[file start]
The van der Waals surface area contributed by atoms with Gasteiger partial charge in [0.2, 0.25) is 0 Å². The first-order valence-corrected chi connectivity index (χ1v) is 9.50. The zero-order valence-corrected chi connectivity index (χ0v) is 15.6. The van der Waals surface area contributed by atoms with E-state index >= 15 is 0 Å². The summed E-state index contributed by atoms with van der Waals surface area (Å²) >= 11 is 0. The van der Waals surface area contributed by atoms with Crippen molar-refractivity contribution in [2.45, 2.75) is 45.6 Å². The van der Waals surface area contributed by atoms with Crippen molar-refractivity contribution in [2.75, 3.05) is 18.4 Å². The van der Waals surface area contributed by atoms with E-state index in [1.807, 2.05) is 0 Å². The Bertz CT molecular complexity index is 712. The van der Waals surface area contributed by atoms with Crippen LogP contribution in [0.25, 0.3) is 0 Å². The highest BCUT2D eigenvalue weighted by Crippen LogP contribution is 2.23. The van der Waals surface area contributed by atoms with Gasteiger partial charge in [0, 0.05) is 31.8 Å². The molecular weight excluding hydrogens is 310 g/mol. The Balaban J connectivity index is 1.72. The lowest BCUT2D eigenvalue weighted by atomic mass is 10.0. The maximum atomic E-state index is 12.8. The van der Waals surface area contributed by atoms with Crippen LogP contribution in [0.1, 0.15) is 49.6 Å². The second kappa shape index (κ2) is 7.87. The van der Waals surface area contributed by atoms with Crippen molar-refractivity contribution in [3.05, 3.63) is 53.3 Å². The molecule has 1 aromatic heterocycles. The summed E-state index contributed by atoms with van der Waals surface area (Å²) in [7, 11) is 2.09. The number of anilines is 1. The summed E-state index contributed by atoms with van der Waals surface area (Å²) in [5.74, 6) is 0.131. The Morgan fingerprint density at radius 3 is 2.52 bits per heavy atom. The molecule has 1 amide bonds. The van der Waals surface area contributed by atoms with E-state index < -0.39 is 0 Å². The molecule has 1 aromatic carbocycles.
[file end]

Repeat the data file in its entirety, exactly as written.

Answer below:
The van der Waals surface area contributed by atoms with Gasteiger partial charge in [0.2, 0.25) is 0 Å². The first-order valence-corrected chi connectivity index (χ1v) is 9.50. The zero-order valence-corrected chi connectivity index (χ0v) is 15.6. The van der Waals surface area contributed by atoms with E-state index >= 15 is 0 Å². The summed E-state index contributed by atoms with van der Waals surface area (Å²) >= 11 is 0. The van der Waals surface area contributed by atoms with Crippen molar-refractivity contribution in [2.45, 2.75) is 45.6 Å². The van der Waals surface area contributed by atoms with Crippen molar-refractivity contribution in [2.75, 3.05) is 18.4 Å². The van der Waals surface area contributed by atoms with E-state index in [1.807, 2.05) is 0 Å². The Bertz CT molecular complexity index is 712. The van der Waals surface area contributed by atoms with Crippen LogP contribution in [0.25, 0.3) is 0 Å². The highest BCUT2D eigenvalue weighted by Crippen LogP contribution is 2.23. The van der Waals surface area contributed by atoms with Gasteiger partial charge in [0, 0.05) is 31.8 Å². The molecular weight excluding hydrogens is 310 g/mol. The Balaban J connectivity index is 1.72. The lowest BCUT2D eigenvalue weighted by atomic mass is 10.0. The maximum atomic E-state index is 12.8. The van der Waals surface area contributed by atoms with Crippen LogP contribution in [0.1, 0.15) is 49.6 Å². The second kappa shape index (κ2) is 7.87. The van der Waals surface area contributed by atoms with Crippen molar-refractivity contribution in [3.05, 3.63) is 53.3 Å². The molecule has 1 aromatic heterocycles. The summed E-state index contributed by atoms with van der Waals surface area (Å²) in [7, 11) is 2.09. The number of anilines is 1. The summed E-state index contributed by atoms with van der Waals surface area (Å²) in [5.74, 6) is 0.131. The Morgan fingerprint density at radius 3 is 2.52 bits per heavy atom. The molecule has 1 amide bonds. The van der Waals surface area contributed by atoms with E-state index < -0.39 is 0 Å². The molecule has 1 aromatic carbocycles.